Let’s talk about the hidden pandemic plaguing our country
As I sit down to write today, the subject foremost on my mind is one that has already been written about extensively. And yet, when one looks around, it does not seem that much has changed in the last several years in how our society approaches this issue. It is also foremost on my mind given the recent murder-suicide of a Bangladeshi family in Texas, so I figured I would get my thoughts on paper.
I am referring to the mental health crises or epidemic that the world is going through. I am also concerned that Bangladesh is particularly ill-prepared to address this global public health issue, given how the dominant narrative in our society remains that mental health is not the same as physical health, and that people just need to cheer up/be strong/pray/have faith. I am not claiming there is no awareness of this issue, but it does seem fair to say that we are substantially behind the rest of the world.
Firstly, there is the stigma of seeking mental health services. In the rest of the world, PR material often draws parallel between physical and mental health challenges, essentially saying that just as we do not judge a person for seeking help for their physical health issues, we should not stigmatize those seeking help for their minds. The cynic in me always thinks that this approach will not help in Bangladesh, where we in fact do judge people for seeking healthcare even for physical ailments. You might think I am being overly incharitable, but if you have never met anyone who felt the need to hide the reason for their doctor appointments from work colleagues or neighbors, I am willing to bet you are in the minority. And while I do not know exactly why these people felt the need to hide, the fact that they did seems exceedingly important.
Then comes the availability of mental health professionals. From personal experience, finding good doctors in Dhaka, who will give you sufficient time to handle your situation with care and empathy, is rare even for general practitioners. Without going into details that are not mine to share, I can tell you that the situation is an order of magnitude worse for mental health practitioners, who by the very essence of their work are expected to be a lot more patient, empathetic, and able to devote time. The standard widget-churning approach one encounters in most doctor’s chambers in Dhaka seems woefully inadequate for fleshing out the deep issues someone in a mental health crisis might be going through.
Once one somehow lands an appointment with a doctor, there are still many potential pitfalls. I can only imagine what excruciating torment a person with anxiety issues must go through when trying to seek help for it in the context of Bangladesh. Not very long ago, I read about a teenager in Dhaka who ended her own life because she was no longer able to deal with the dark thoughts inside her mind. Her parents had been taking her to see a specialist, I no longer remember who. But the parents' recollections made it very clear that the healthcare professional often dismissed the mood difficulties, repeatedly saying that the girl just needed to talk to her peers and make friends. As I write these words, it once again dawns on me how singularly unhelpful such advice is. Almost as bad as going to your cardiologist and being told “well you just need to not have blocked arteries”. What is worse, the doctor in question kept pushing medication that the girl was clearly having an adverse reaction to. Why? Again, the cynic in me thinks it was sheer incompetence and lack of knowledge about the state of the art in the rest of the world. After all, few professionals in any field in Bangladesh seem to feel the need to stay up to date on their knowledge. But even in the best case, I struggle to think of any other potential reason other than that the doctor just did not care. When confronted by the parents about the latest research on the effects of the medication they were pushing, the doctor simply said they had not been aware.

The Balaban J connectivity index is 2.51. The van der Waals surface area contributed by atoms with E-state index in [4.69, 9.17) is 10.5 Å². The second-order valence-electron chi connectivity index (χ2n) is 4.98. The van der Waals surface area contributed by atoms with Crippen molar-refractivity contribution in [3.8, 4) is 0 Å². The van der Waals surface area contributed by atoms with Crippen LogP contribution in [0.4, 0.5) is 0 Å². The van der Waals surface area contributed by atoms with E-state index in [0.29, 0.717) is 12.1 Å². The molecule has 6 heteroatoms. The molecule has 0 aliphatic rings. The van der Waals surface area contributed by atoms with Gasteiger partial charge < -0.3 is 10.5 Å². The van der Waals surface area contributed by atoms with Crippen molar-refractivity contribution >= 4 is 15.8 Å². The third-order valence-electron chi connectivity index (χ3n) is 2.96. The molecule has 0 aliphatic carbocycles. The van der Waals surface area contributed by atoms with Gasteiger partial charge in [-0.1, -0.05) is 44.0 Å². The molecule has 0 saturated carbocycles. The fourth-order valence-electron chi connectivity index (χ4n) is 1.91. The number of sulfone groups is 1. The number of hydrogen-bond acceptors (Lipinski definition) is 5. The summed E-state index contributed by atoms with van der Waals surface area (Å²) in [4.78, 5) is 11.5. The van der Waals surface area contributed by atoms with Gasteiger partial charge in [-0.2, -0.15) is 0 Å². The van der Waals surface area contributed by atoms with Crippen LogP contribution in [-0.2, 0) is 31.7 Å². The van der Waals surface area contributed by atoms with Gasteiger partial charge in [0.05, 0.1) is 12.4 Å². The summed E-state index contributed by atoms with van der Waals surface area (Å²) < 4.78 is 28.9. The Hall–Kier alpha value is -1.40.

I am probably going on a rant. Full disclosure, ever since moving to Canada, I have myself sought out help for mental health challenges, something I had never done while in Dhaka. All the challenges mentioned above played a role in why I felt miserable, but never tried to get help. On top of it all, I was not even sure I could afford to pay for several appointments with some big name doctor in the field. However, even in Canada, I was not able to escape all the barriers to seeking help I have tried to mention here. A few months into my regular appointments, someone told me that someone else has seen me *dramatic gasp* go to the counselling services office? I nonchalantly let them know that yes, I go there regularly, and do not see why they had to sound so conspiratorial about it. To which they replied that they care about me, and I still did not see why they had to whisper like we were planning a robbery.
In the years since then, I have continued to get help for both my physical and mental health and am in a far better place. I am glad I took those steps in 2017, because the old me was not ready for all that has happened in the world, and my personal life, in the last 12 months. And to me, at the end of the day, that is the reason why we need to greatly improve mental health services in Bangladesh. The world that is ahead of us, the world post-pandemic, will demand the best of us physically, mentally, and emotionally. I fail to see how we can thrive as a nation if we do not introspect and handle all our latent issues. To quote one of my favorite authors on productivity and meaningful work, Cal Newport, just like the middle ages had a demand for physical strength and mastery of weapons, the world ahead of us will have a demand for emotional intelligence and mental resilience. Seen that way, this is an investment in our future.
Hammad Ali is a PhD student and a lover of fountain pens